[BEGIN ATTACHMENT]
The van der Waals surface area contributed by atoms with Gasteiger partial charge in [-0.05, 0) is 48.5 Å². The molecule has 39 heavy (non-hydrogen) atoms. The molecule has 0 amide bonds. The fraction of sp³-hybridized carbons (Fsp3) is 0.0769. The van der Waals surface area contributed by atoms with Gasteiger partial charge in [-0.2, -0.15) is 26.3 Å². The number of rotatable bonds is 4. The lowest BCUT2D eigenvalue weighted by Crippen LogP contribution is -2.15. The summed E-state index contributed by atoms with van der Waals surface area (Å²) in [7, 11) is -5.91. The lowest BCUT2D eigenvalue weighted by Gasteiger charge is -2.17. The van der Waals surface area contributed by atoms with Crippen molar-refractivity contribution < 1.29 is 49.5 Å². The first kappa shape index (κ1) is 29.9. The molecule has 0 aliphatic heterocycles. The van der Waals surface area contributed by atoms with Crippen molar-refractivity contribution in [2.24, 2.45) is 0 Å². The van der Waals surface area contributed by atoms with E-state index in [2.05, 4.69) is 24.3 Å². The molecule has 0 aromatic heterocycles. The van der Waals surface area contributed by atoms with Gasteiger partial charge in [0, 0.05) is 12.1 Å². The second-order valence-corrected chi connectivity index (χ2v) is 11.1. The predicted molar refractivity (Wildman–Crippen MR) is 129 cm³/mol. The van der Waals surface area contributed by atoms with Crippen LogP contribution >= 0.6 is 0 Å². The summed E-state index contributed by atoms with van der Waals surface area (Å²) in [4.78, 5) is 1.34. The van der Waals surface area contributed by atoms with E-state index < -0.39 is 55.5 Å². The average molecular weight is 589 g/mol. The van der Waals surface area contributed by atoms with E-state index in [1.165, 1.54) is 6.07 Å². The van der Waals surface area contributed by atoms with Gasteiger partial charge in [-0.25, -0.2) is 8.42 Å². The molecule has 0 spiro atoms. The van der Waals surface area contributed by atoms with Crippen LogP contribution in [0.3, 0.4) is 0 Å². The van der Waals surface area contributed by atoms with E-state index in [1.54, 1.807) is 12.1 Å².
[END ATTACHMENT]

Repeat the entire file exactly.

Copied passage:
The van der Waals surface area contributed by atoms with Gasteiger partial charge in [-0.05, 0) is 48.5 Å². The molecule has 39 heavy (non-hydrogen) atoms. The molecule has 0 amide bonds. The fraction of sp³-hybridized carbons (Fsp3) is 0.0769. The van der Waals surface area contributed by atoms with Gasteiger partial charge in [-0.2, -0.15) is 26.3 Å². The number of rotatable bonds is 4. The lowest BCUT2D eigenvalue weighted by Crippen LogP contribution is -2.15. The summed E-state index contributed by atoms with van der Waals surface area (Å²) in [7, 11) is -5.91. The lowest BCUT2D eigenvalue weighted by Gasteiger charge is -2.17. The van der Waals surface area contributed by atoms with Crippen molar-refractivity contribution < 1.29 is 49.5 Å². The first kappa shape index (κ1) is 29.9. The molecule has 0 aliphatic heterocycles. The van der Waals surface area contributed by atoms with Crippen molar-refractivity contribution in [2.24, 2.45) is 0 Å². The van der Waals surface area contributed by atoms with E-state index in [2.05, 4.69) is 24.3 Å². The molecule has 0 aromatic heterocycles. The van der Waals surface area contributed by atoms with Gasteiger partial charge in [0, 0.05) is 12.1 Å². The second-order valence-corrected chi connectivity index (χ2v) is 11.1. The predicted molar refractivity (Wildman–Crippen MR) is 129 cm³/mol. The van der Waals surface area contributed by atoms with Crippen LogP contribution >= 0.6 is 0 Å². The summed E-state index contributed by atoms with van der Waals surface area (Å²) in [4.78, 5) is 1.34. The van der Waals surface area contributed by atoms with E-state index < -0.39 is 55.5 Å². The average molecular weight is 589 g/mol. The van der Waals surface area contributed by atoms with E-state index in [1.165, 1.54) is 6.07 Å². The van der Waals surface area contributed by atoms with Gasteiger partial charge in [-0.25, -0.2) is 8.42 Å². The molecule has 0 spiro atoms. The van der Waals surface area contributed by atoms with Crippen LogP contribution in [0.3, 0.4) is 0 Å². The van der Waals surface area contributed by atoms with E-state index in [1.54, 1.807) is 12.1 Å².